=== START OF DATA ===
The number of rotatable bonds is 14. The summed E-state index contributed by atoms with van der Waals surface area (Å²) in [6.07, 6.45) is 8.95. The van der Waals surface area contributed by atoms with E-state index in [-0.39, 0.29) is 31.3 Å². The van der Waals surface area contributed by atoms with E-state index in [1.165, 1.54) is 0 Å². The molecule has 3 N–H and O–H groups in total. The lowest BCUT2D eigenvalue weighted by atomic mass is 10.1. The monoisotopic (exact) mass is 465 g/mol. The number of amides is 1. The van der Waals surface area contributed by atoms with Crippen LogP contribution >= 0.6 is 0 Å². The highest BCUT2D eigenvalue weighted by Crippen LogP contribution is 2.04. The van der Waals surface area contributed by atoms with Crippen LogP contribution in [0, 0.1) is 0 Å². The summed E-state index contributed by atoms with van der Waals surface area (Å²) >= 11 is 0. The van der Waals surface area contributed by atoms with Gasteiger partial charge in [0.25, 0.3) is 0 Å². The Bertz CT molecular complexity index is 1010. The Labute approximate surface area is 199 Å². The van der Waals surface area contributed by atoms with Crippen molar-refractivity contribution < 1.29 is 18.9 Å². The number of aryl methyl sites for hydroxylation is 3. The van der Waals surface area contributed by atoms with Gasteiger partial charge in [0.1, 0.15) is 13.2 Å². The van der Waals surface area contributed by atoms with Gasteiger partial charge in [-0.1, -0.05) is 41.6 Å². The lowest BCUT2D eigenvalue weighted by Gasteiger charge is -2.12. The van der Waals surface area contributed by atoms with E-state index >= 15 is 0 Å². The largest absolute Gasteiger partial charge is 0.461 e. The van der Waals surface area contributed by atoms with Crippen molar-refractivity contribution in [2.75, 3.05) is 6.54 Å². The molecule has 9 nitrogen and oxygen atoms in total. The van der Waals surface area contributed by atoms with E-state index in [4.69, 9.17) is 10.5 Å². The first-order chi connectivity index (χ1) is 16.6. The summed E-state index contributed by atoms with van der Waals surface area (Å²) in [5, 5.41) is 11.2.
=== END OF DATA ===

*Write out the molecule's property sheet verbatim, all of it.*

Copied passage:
The number of rotatable bonds is 14. The summed E-state index contributed by atoms with van der Waals surface area (Å²) in [6.07, 6.45) is 8.95. The van der Waals surface area contributed by atoms with E-state index in [-0.39, 0.29) is 31.3 Å². The van der Waals surface area contributed by atoms with E-state index in [1.165, 1.54) is 0 Å². The molecule has 3 N–H and O–H groups in total. The lowest BCUT2D eigenvalue weighted by atomic mass is 10.1. The monoisotopic (exact) mass is 465 g/mol. The number of amides is 1. The van der Waals surface area contributed by atoms with Crippen LogP contribution >= 0.6 is 0 Å². The highest BCUT2D eigenvalue weighted by Crippen LogP contribution is 2.04. The van der Waals surface area contributed by atoms with Crippen LogP contribution in [0, 0.1) is 0 Å². The summed E-state index contributed by atoms with van der Waals surface area (Å²) >= 11 is 0. The van der Waals surface area contributed by atoms with Gasteiger partial charge in [0.25, 0.3) is 0 Å². The Bertz CT molecular complexity index is 1010. The Labute approximate surface area is 199 Å². The van der Waals surface area contributed by atoms with Crippen molar-refractivity contribution < 1.29 is 18.9 Å². The number of aryl methyl sites for hydroxylation is 3. The van der Waals surface area contributed by atoms with Gasteiger partial charge in [0.1, 0.15) is 13.2 Å². The van der Waals surface area contributed by atoms with Gasteiger partial charge in [-0.1, -0.05) is 41.6 Å². The lowest BCUT2D eigenvalue weighted by Gasteiger charge is -2.12. The van der Waals surface area contributed by atoms with E-state index >= 15 is 0 Å². The largest absolute Gasteiger partial charge is 0.461 e. The van der Waals surface area contributed by atoms with Crippen molar-refractivity contribution in [2.75, 3.05) is 6.54 Å². The molecule has 9 nitrogen and oxygen atoms in total. The van der Waals surface area contributed by atoms with E-state index in [4.69, 9.17) is 10.5 Å². The first-order chi connectivity index (χ1) is 16.6. The summed E-state index contributed by atoms with van der Waals surface area (Å²) in [5, 5.41) is 11.2.